Celebrating Saturday’s answers

Keo, in his Business Day column, writes that at last an international match provided answers and did not ask more questions.

The answers, in no particular order of merit, are:

1. Evidence of why the International Rugby Board insists on neutral referees in test matches. South African Tappe Henning was an embarrassment. He was the wrong match official for an occasion that supposedly was based on improving player welfare. If it did so, it was at the expense of spectator welfare.

2. South Africa’s best tighthead prop is playing for Saracens in the English Premiership. Despite Jake White’s refusal to acknowledge Cobus Visagie’s desire to play for the Springboks again, the former Bok strongman cut short any thought of an extended international return for Sharks loosehead prop Deon Carstens.

3. Hanyani Shimange and Gary Botha’s test claims. John Smit’s value was emphasized in his absence, both as a hooker and as the team captain.

4. Another Bok management utterance that Albert van den Berg and Danie Rossouw are in the class of Victor Matfield and Bakkies Botha should see the management fined for deliberately trying to con the rugby public.

5. Wikus van Heerden is a salt of the earth kind of chap. He is however not a test flanker and the loose-trio combination that started against the World XV is best left to the fantasy leagues. Individually, they score points, but as a unit they lack in every aspect.

6. Schalk Burger is 50 percent of the Bok pack. Burger was another whose shares rose dramatically in his absence. None of the Bok loose-forwards could make an impact at the breakdown.

7. Ricky Januarie is surviving on the memory of 2005. He is currently overweight, overpaid and clearly over the honeymoon period.

8. Jaco van der Westhuyzen needs game time at flyhalf. He was a poor imitation of the flyhalf who ignited a youthful Bok backline in 2004.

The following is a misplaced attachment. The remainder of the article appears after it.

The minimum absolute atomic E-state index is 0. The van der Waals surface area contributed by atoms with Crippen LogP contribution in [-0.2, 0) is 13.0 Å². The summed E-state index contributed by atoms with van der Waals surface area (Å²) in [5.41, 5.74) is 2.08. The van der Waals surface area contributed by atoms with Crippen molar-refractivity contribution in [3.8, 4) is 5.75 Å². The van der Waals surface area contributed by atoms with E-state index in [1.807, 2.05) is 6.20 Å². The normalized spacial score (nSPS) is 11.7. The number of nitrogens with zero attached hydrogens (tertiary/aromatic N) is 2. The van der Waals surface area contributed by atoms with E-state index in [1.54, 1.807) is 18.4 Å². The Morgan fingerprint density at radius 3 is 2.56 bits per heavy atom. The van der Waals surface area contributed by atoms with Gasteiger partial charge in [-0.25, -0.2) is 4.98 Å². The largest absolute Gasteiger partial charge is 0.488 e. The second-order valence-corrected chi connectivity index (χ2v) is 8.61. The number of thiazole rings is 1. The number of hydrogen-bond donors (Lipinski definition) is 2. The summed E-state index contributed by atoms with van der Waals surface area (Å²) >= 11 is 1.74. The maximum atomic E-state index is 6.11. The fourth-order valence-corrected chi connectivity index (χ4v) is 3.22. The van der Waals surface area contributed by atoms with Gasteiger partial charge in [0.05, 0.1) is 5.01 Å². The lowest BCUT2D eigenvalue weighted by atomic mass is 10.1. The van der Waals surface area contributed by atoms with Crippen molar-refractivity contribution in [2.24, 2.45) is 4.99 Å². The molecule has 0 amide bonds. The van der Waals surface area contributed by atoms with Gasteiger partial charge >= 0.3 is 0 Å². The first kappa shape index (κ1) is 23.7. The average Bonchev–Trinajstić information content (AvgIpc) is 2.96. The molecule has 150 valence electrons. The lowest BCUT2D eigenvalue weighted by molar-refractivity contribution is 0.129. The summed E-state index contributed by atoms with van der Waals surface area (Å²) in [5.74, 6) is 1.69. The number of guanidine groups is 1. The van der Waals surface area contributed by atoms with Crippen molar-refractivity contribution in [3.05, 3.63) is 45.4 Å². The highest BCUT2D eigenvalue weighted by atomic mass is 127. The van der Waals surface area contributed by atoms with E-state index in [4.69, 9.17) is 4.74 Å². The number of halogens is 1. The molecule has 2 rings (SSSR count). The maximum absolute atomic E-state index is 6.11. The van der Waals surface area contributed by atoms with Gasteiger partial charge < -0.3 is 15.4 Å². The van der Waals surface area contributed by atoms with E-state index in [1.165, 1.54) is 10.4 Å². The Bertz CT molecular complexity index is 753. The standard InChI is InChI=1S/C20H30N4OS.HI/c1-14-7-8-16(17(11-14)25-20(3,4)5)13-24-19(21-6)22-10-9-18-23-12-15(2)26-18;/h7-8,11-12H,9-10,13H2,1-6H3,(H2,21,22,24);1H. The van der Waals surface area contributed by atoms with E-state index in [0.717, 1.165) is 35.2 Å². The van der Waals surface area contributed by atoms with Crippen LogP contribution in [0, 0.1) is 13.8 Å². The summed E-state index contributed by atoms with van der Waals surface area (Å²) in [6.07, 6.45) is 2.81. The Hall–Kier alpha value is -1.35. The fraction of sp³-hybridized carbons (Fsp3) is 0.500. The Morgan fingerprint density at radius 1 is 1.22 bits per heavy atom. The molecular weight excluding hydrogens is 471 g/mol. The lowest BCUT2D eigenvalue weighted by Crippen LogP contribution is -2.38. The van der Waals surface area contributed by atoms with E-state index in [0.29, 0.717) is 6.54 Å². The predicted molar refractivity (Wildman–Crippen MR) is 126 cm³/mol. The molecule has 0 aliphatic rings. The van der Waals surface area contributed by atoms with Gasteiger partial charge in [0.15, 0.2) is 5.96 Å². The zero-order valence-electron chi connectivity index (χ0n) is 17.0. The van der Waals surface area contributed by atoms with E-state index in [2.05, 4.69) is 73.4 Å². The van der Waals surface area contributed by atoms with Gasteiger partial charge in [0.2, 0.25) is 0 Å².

9. Gaffie du Toit is a makeshift wing and not the answer at test level.

10. Andre Snyman, similarly to Du Toit, is a ‘holding job’ option at wing. Neither gives the fullback (on Saturday Percy Montgomery) comfort in defence. Neither plays back effectively and neither understands the winger’s off-the-ball importance.

From this 10-point perspective, the Bok coaching staff should have felt Saturday’s win came not in the 10-penalty inspired 30-27 scoreline, but in evidence that what played as a Bok XV on Saturday should never be allowed to play as a test XV in the future.

The celebration of Saturday is in the answers we got from the game. To even try and celebrate a win that yielded not one backline line break and no tries against a mix and match World team that in the build-up spent more time boozing than training would be further insulting the intelligence of every person who paid R250 to get in at Ellis Park.

The Boks, inspired by the return of Burger and company, will be a different proposition for the improving Scottish team. Struggling against the World XV has no relation to Saturday test match in Durban. The comparison is one of apples and pears.

What is relevant from Saturday’s match at Ellis Park is the definite change of playing attitude within the Bok camp – and it is not a good one.

For the first time since the awful 2003 season, the Boks played with no ambition, no freedom of expression and no innovation. They played like a team scared to lose and one inhibited by pressure and not excited by opportunity. It is as much a reflection on the coaches because they determine the match strategy.

The Boks, asked to operate within the restrictions of a No 10 who kicked 80 percent of the ball and a pack that struggled at the set pieces, offered absolutely nothing in attack.

Defensively, the Boks were not great, despite the limitations of a World XV that lacked familiarity and cohesion. The lineout is one of the primary attacking platforms and the World XV won five effective lineouts in 16, claimed another three ineffectual ones and lost eight, mostly because of wayward throwing.

And still they outscored the Boks by two tries to nil!

The ‘win by 10 penalties’ mentality highlighted a lack of ambition among the Boks. Saturday’s exhibition match should never have been about kicking 10 penalties to beat a World XV. It should have been about scoring tries and showcasing talents good enough to create try-scoring opportunities. It ended up being neither.

Saturday in Durban will be different. At least it should be. Burger and his mates have attitude and hopefully this translates into a Bok team with a bit more ambition.